- Wall mountable.
- We like the look and feel of the "buttons."
- USB port on the side and under back for incldued $80 WiFi dongle.
- Low power consumption at less than one watt on standby, 16 watts watching movies.
- A double press is required to eject, which makes it hard to hit it accidentally.
- Internally decodes all codecs which is nice for Bonus View.
- Includes built in storage for BD Live (1GB).
- Features a screen saver.
- WiFi worked the first time we tried itNetflix and Pandora access.
- HDMI-CEC worked perfectly with Samsung HDTV.
- Great pictures quality.
- Fast load times at 66 seconds to load Ratatouille from off, and 48 seconds when on -- but not the fastest.
- Fan noise is noticeable, but not super annoying.
- No discrete analog outputs, which is rare at this price.
- Audio track name is cut off on main info screen, so you can't tell TrueHD from Dolby Digital.
- No eject button when off, but you can just load a disc to turn on -- are we the only ones who leave discs in?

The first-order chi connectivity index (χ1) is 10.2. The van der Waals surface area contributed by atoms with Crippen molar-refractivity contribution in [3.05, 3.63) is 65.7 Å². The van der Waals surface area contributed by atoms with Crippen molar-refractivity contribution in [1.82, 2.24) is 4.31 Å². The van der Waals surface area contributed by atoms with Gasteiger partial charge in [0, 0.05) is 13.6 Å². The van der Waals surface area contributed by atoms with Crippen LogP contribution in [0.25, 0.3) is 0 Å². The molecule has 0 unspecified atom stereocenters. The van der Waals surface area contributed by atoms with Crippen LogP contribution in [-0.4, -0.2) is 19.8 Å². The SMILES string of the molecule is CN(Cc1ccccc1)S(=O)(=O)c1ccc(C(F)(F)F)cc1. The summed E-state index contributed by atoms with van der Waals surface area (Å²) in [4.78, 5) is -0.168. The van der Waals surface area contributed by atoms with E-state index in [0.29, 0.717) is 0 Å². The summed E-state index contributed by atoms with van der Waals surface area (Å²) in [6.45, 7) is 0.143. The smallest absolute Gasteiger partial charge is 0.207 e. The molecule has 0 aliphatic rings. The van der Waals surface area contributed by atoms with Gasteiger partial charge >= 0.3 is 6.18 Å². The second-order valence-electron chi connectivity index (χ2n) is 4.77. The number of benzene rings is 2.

- We hate how you have to stop movie to configure options -- still.
- Resume still only works on some titles, not sure if BD-J will always prevent this.
- Samsung Blu-ray remotes still suck, no back light, cheesy etc.
- HDMI-CEC should be on by default.
- No resolution pass through and have to stop to change resolution for things like extras.
- Minimal front display, track time only.
- No discrete IR codes for use with programmable remotes.
- $499 price tag.
Let's come right and say it, this is a great player, but not for the price. For anyone other than those who simply must mount everything on their wall, the BD-P3600 just makes more senses. Sure slot loading is cool, but not when it's on the side. The 3600 simply offers almost all the same features and more for less money, with the only difference between the form factor. So while we think the BD-P4600 is a great Blu-ray player, we just assume stick with the more traditional form factor and keep the $100 difference to spend on Blu-ray Discs.